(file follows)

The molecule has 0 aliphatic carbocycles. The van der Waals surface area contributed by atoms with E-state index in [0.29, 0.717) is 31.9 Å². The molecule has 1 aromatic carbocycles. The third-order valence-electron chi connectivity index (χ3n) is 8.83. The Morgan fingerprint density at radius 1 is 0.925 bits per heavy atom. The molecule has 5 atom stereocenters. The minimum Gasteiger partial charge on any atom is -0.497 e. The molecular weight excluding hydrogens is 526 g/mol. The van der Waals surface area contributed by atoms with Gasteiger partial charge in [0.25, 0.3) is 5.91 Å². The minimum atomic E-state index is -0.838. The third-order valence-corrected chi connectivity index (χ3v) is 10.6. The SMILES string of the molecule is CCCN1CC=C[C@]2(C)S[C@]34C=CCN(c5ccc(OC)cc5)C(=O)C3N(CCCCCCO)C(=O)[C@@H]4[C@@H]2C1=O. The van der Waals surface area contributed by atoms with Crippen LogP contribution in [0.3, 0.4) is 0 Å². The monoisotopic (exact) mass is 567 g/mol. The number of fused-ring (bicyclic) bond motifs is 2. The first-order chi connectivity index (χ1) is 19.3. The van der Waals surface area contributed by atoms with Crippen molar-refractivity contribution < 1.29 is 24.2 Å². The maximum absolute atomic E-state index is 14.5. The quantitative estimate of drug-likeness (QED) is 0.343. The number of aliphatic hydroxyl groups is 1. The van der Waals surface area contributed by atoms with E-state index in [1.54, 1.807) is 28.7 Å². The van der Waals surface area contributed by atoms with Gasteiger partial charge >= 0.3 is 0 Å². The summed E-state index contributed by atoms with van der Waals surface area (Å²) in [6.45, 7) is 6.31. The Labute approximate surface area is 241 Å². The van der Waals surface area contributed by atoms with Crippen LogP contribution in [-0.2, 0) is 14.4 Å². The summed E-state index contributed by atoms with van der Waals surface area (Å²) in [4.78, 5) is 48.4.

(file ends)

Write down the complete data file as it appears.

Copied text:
The molecule has 0 aliphatic carbocycles. The van der Waals surface area contributed by atoms with E-state index in [0.29, 0.717) is 31.9 Å². The molecule has 1 aromatic carbocycles. The third-order valence-electron chi connectivity index (χ3n) is 8.83. The Morgan fingerprint density at radius 1 is 0.925 bits per heavy atom. The molecule has 5 atom stereocenters. The minimum Gasteiger partial charge on any atom is -0.497 e. The molecular weight excluding hydrogens is 526 g/mol. The van der Waals surface area contributed by atoms with Gasteiger partial charge in [0.25, 0.3) is 5.91 Å². The minimum atomic E-state index is -0.838. The third-order valence-corrected chi connectivity index (χ3v) is 10.6. The SMILES string of the molecule is CCCN1CC=C[C@]2(C)S[C@]34C=CCN(c5ccc(OC)cc5)C(=O)C3N(CCCCCCO)C(=O)[C@@H]4[C@@H]2C1=O. The van der Waals surface area contributed by atoms with Crippen LogP contribution in [0.3, 0.4) is 0 Å². The monoisotopic (exact) mass is 567 g/mol. The number of fused-ring (bicyclic) bond motifs is 2. The first-order chi connectivity index (χ1) is 19.3. The van der Waals surface area contributed by atoms with Crippen molar-refractivity contribution < 1.29 is 24.2 Å². The maximum absolute atomic E-state index is 14.5. The quantitative estimate of drug-likeness (QED) is 0.343. The number of aliphatic hydroxyl groups is 1. The van der Waals surface area contributed by atoms with E-state index in [1.54, 1.807) is 28.7 Å². The van der Waals surface area contributed by atoms with Gasteiger partial charge >= 0.3 is 0 Å². The summed E-state index contributed by atoms with van der Waals surface area (Å²) in [6.45, 7) is 6.31. The Labute approximate surface area is 241 Å². The van der Waals surface area contributed by atoms with Crippen LogP contribution in [-0.2, 0) is 14.4 Å². The summed E-state index contributed by atoms with van der Waals surface area (Å²) in [4.78, 5) is 48.4.